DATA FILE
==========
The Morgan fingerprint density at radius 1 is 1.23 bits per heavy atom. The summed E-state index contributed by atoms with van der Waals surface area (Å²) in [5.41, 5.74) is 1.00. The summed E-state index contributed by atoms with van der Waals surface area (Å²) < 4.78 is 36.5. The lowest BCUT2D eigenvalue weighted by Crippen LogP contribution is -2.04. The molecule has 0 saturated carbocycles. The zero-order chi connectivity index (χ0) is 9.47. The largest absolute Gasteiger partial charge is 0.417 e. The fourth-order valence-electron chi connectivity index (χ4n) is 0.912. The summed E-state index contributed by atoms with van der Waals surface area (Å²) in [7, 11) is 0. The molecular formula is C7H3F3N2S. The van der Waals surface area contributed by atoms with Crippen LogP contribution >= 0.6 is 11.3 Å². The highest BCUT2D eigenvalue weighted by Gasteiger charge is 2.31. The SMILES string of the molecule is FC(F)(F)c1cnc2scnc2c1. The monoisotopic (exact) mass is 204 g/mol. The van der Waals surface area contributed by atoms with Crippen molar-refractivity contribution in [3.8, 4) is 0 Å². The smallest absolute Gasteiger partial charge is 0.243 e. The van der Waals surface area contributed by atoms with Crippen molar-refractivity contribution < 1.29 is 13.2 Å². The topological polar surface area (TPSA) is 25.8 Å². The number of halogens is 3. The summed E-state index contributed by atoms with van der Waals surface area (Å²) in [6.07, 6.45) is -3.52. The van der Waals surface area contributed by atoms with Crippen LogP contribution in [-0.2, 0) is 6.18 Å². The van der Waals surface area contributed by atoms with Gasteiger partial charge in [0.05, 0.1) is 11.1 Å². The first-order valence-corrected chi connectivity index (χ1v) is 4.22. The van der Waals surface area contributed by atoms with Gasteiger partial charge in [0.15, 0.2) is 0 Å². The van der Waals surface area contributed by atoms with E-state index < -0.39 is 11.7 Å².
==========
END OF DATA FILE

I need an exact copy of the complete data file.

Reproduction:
The Morgan fingerprint density at radius 1 is 1.23 bits per heavy atom. The summed E-state index contributed by atoms with van der Waals surface area (Å²) in [5.41, 5.74) is 1.00. The summed E-state index contributed by atoms with van der Waals surface area (Å²) < 4.78 is 36.5. The lowest BCUT2D eigenvalue weighted by Crippen LogP contribution is -2.04. The molecule has 0 saturated carbocycles. The zero-order chi connectivity index (χ0) is 9.47. The largest absolute Gasteiger partial charge is 0.417 e. The fourth-order valence-electron chi connectivity index (χ4n) is 0.912. The summed E-state index contributed by atoms with van der Waals surface area (Å²) in [7, 11) is 0. The molecular formula is C7H3F3N2S. The van der Waals surface area contributed by atoms with Crippen LogP contribution >= 0.6 is 11.3 Å². The highest BCUT2D eigenvalue weighted by Gasteiger charge is 2.31. The SMILES string of the molecule is FC(F)(F)c1cnc2scnc2c1. The monoisotopic (exact) mass is 204 g/mol. The van der Waals surface area contributed by atoms with Crippen molar-refractivity contribution in [3.8, 4) is 0 Å². The smallest absolute Gasteiger partial charge is 0.243 e. The van der Waals surface area contributed by atoms with Crippen molar-refractivity contribution < 1.29 is 13.2 Å². The topological polar surface area (TPSA) is 25.8 Å². The number of halogens is 3. The summed E-state index contributed by atoms with van der Waals surface area (Å²) in [6.07, 6.45) is -3.52. The van der Waals surface area contributed by atoms with Crippen LogP contribution in [-0.2, 0) is 6.18 Å². The van der Waals surface area contributed by atoms with Gasteiger partial charge in [0.05, 0.1) is 11.1 Å². The first-order valence-corrected chi connectivity index (χ1v) is 4.22. The van der Waals surface area contributed by atoms with Gasteiger partial charge in [0.15, 0.2) is 0 Å². The van der Waals surface area contributed by atoms with E-state index < -0.39 is 11.7 Å².